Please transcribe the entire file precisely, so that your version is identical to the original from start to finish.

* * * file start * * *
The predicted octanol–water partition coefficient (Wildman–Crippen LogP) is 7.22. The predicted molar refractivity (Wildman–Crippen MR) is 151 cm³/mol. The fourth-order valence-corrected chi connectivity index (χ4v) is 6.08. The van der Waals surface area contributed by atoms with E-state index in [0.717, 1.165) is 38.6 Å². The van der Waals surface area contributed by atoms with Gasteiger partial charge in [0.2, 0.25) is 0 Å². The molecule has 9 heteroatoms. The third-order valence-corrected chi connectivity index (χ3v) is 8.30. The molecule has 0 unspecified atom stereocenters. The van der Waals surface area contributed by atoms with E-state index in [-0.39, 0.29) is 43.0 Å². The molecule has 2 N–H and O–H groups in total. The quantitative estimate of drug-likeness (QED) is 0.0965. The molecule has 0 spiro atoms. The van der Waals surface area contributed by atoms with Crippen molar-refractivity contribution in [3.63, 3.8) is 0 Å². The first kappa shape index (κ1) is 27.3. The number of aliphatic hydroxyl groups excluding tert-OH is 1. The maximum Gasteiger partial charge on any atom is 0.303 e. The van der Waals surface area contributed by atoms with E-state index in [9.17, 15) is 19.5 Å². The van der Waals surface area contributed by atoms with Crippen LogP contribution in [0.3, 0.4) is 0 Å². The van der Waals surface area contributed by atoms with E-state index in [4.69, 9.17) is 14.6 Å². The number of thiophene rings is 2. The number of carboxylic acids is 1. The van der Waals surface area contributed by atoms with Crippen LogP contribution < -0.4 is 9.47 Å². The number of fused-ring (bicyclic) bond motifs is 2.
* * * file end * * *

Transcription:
The predicted octanol–water partition coefficient (Wildman–Crippen LogP) is 7.22. The predicted molar refractivity (Wildman–Crippen MR) is 151 cm³/mol. The fourth-order valence-corrected chi connectivity index (χ4v) is 6.08. The van der Waals surface area contributed by atoms with E-state index in [0.717, 1.165) is 38.6 Å². The van der Waals surface area contributed by atoms with Gasteiger partial charge in [0.2, 0.25) is 0 Å². The molecule has 9 heteroatoms. The third-order valence-corrected chi connectivity index (χ3v) is 8.30. The molecule has 0 unspecified atom stereocenters. The van der Waals surface area contributed by atoms with E-state index in [-0.39, 0.29) is 43.0 Å². The molecule has 2 N–H and O–H groups in total. The quantitative estimate of drug-likeness (QED) is 0.0965. The molecule has 0 spiro atoms. The van der Waals surface area contributed by atoms with Crippen molar-refractivity contribution in [3.63, 3.8) is 0 Å². The first kappa shape index (κ1) is 27.3. The number of aliphatic hydroxyl groups excluding tert-OH is 1. The maximum Gasteiger partial charge on any atom is 0.303 e. The van der Waals surface area contributed by atoms with E-state index in [9.17, 15) is 19.5 Å². The van der Waals surface area contributed by atoms with Crippen LogP contribution in [0.3, 0.4) is 0 Å². The van der Waals surface area contributed by atoms with E-state index in [4.69, 9.17) is 14.6 Å². The number of thiophene rings is 2. The number of carboxylic acids is 1. The van der Waals surface area contributed by atoms with Crippen LogP contribution < -0.4 is 9.47 Å². The number of fused-ring (bicyclic) bond motifs is 2.